From the pipeline to built by Labour


Monday, May 21, 2018

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You could sum up the difference between the Jamaica Labour Party (JLP) Government's approach and that of a People's National Party (PNP) Government to building a nation in this way: From the pipeline to reality.

The PNP promised Jamaicans a whole lot of things over the decades in power and at one point became known for the popular response: It's in the pipeline.

Nowhere is this clearer than when the JLP put forward the Three Miles development initiative and the swift condemnation from the PNP — up to the level of former prime minister — accusing the JLP of stealing its idea. Mark Golding had something prominently displayed on his Facebook page, too, taking credit for the idea.

Wykeham McNeill, out west, joined in on another matter. He was in agreement for a market to be commissioned in Negril after people complained about the lack of one there. I'm sure if the PNP was asked why one had not been built, the response would have been — you guessed it — It was in the pipeline.

I could go on, as the PNP has always been the party of talkers, not doers; just talk of “working, working, working”. How many ground-breaking ceremonies have we seen? The number of openings and ribbon-cuttings pales in comparison.

The JLP, on the other hand, knows how to build things. After all, the man that is credited with building the most important institutions in Jamaica — and, critically, the rebuilding of the economy of Jamaica — is Edward Seaga, the JLP's former leader. Hugh Shearer, another builder, was also a JLP-backed prime minister.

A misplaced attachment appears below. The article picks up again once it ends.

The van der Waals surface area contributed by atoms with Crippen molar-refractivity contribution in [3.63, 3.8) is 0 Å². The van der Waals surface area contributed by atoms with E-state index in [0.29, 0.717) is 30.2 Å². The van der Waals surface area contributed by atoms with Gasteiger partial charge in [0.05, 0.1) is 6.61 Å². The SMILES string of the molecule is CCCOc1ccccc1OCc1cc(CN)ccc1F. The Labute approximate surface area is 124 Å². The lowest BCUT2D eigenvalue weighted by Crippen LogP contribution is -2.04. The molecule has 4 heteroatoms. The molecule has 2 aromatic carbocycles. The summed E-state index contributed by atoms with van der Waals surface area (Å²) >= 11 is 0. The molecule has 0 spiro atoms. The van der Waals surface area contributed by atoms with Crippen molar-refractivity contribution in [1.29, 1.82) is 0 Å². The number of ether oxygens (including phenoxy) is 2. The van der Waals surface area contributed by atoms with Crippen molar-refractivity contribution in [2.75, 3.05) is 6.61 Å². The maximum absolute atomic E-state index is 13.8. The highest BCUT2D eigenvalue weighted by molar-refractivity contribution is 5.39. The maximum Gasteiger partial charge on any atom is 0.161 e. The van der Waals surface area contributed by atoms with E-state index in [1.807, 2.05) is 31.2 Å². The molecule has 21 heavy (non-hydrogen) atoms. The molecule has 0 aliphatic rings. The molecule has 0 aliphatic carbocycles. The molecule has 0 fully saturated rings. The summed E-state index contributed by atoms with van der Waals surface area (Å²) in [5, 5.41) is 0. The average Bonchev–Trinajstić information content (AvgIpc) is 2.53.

More recently, when the French construction company and the PNP could not finish the Mount Rosser bypass road, the transport minister, under a JLP Government, Mike Henry, came in and had it finished.

The JLP is not the party to say it's in the pipeline, instead it says: Built by Labour!

So it shouldn't be of any surprise to anyone when we are witnessing the JLP building things. Granted some of the things have been taken from the PNP pipeline, but that's what nation-building is about. Unlike the PNP, which found plans that the JLP left in the 60s and 80s and abandoned them and instituted their ill-thought-out replacements, the JLP is about looking at good ideas to either expand on, build out, or just straight out build.

If the PNP had been concerned about the development of Jamaica it would have at least tried harder to clear out the pipeline and build more. If the PNP truly wanted a better Jamaica it would not be critical of the Andrew Holness Administration building a project that undoubtedly will offer great benefits to Kingston and, I dare say, make Three Miles (Portia Simpson Miller Square) look First World. No sensible Jamaican would give two hoots about whose idea it was first. All Jamaicans care about is getting it built. We all just want to enjoy a fine piece of development.

If the PNP wanted to take credit for it they would have made it a priority and executed it — after all, it is in the constituency of former party leader and prime minister Portia Simpson Miller.

Don't worry, though, the great builder Andrew Holness will get it done.

In the final analysis, the JLP will continue to build Jamaica. From economics through to infrastructure, it's all the same to the 'great builder' and his team. In the immediate, medium, and long term, Jamaica will benefit. Too much was stuck in the pipeline. By the way, is that where JEEP (Jamaica Emergency Employment Programme) got stalled?

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